Nepal prepares for change and peace.

By May 23, 2006

Nepal (MNN)–With the advent of Parliament reconvening, the world’s only Hindu kingdom may be at an end.

It appears with the move toward secular democracy, the Maoist rebels may be willing to put an end to a 10-year insurgency.

According to published news reports, there is now a general ceasefire in place. Rebel leaders say the situation is better than during past truces, and there were hopes expressed that the Maoists would not have to take up arms again.

On Monday, it’s reported that the new prime minister appointed 11 new members to his Cabinet. It’s an effort to create a coalition government. They are from the Nepali Congress, the Communist Party of Nepal, the Nepali Congress Democratic party and the United Left Front party.

Interserve’s John Kennedy says it’s all good news for their ministry teams. “With this resolution that’s come those things are opened back up, so our people are able to do ministry in their locations.”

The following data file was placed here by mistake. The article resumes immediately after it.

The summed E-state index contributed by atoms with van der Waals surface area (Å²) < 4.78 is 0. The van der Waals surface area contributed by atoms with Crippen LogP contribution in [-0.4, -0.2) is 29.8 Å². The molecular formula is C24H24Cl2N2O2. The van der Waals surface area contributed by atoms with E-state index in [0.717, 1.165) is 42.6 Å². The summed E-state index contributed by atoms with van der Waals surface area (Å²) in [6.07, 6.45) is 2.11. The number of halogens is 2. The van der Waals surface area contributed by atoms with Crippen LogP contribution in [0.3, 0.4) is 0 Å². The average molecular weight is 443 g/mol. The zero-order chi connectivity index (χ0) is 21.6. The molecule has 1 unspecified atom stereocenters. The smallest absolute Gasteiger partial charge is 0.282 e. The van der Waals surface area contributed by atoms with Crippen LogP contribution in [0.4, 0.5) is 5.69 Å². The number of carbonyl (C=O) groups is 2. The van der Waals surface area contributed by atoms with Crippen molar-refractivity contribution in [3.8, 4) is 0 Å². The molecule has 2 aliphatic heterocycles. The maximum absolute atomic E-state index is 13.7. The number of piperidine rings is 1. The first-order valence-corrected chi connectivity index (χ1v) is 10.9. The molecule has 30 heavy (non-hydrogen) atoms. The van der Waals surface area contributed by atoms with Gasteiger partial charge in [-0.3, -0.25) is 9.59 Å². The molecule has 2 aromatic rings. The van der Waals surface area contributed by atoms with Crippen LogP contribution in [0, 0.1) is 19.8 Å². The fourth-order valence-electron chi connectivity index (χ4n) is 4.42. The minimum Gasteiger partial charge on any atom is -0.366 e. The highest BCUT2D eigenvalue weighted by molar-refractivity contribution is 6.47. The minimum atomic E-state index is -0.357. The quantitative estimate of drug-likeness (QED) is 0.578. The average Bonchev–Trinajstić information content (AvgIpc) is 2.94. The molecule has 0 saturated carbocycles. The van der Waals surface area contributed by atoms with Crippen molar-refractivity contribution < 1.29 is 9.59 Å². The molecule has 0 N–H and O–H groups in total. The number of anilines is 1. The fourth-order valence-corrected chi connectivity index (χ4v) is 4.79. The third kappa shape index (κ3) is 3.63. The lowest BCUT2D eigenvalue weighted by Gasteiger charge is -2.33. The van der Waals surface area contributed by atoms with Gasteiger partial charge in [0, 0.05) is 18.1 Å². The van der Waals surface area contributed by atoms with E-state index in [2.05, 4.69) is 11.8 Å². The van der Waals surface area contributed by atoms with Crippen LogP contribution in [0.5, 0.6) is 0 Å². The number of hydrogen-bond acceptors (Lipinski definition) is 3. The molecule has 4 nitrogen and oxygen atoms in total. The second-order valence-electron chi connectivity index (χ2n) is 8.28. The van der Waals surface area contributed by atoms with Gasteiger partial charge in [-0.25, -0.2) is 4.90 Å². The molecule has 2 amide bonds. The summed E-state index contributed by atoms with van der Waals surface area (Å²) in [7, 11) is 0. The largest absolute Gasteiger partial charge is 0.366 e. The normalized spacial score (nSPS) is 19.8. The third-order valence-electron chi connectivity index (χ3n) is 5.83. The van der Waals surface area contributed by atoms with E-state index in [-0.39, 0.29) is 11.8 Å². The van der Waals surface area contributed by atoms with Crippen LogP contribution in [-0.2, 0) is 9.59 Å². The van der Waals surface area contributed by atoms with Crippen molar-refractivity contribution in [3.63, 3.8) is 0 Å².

This follows weeks of of rioting last month that forced the king to give up direct control of the government. Once that was done, the vacuum in power forced him to reinstate Parliament and return political authority to elected officials.

With his powers reduced to figurehead, the insurgency appeared to back down. The end result was a movement toward resolution.

When asked what peace could mean for their teams, he added, “For some of them that are involved in the countryside, that hopefully will mean that they’ll be able to take up those kinds of community development work that’s outside of the cities.”

Kennedy goes on to explain that the Nepali church is now able to survive on its own. However, that doesn’t negate ministry partnership needs. “There’s much that western Christian professionals can still provide working alongside of and with some of the new emerging Christian Nepali NGOs and so, just for more workers that would be willing to go.”

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